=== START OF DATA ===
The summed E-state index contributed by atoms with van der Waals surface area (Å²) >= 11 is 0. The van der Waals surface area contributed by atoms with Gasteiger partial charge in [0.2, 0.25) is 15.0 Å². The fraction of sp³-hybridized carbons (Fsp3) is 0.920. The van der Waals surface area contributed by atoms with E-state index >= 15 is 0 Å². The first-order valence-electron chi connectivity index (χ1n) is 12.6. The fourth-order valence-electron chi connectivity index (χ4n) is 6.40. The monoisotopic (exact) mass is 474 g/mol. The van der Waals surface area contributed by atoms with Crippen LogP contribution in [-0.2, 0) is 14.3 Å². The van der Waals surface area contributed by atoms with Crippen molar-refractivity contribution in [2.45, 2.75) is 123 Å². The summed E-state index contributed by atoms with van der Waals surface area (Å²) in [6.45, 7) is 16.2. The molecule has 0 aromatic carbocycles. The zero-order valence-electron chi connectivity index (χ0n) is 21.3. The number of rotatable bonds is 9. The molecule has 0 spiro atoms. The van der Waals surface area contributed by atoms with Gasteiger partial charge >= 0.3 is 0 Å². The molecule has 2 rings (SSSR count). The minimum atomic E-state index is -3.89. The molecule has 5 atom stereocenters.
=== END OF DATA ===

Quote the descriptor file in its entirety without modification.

The summed E-state index contributed by atoms with van der Waals surface area (Å²) >= 11 is 0. The van der Waals surface area contributed by atoms with Gasteiger partial charge in [0.2, 0.25) is 15.0 Å². The fraction of sp³-hybridized carbons (Fsp3) is 0.920. The van der Waals surface area contributed by atoms with E-state index >= 15 is 0 Å². The first-order valence-electron chi connectivity index (χ1n) is 12.6. The fourth-order valence-electron chi connectivity index (χ4n) is 6.40. The monoisotopic (exact) mass is 474 g/mol. The van der Waals surface area contributed by atoms with Crippen LogP contribution in [-0.2, 0) is 14.3 Å². The van der Waals surface area contributed by atoms with Crippen molar-refractivity contribution in [2.45, 2.75) is 123 Å². The summed E-state index contributed by atoms with van der Waals surface area (Å²) in [6.45, 7) is 16.2. The molecule has 0 aromatic carbocycles. The zero-order valence-electron chi connectivity index (χ0n) is 21.3. The number of rotatable bonds is 9. The molecule has 0 spiro atoms. The van der Waals surface area contributed by atoms with Gasteiger partial charge >= 0.3 is 0 Å². The molecule has 2 rings (SSSR count). The minimum atomic E-state index is -3.89. The molecule has 5 atom stereocenters.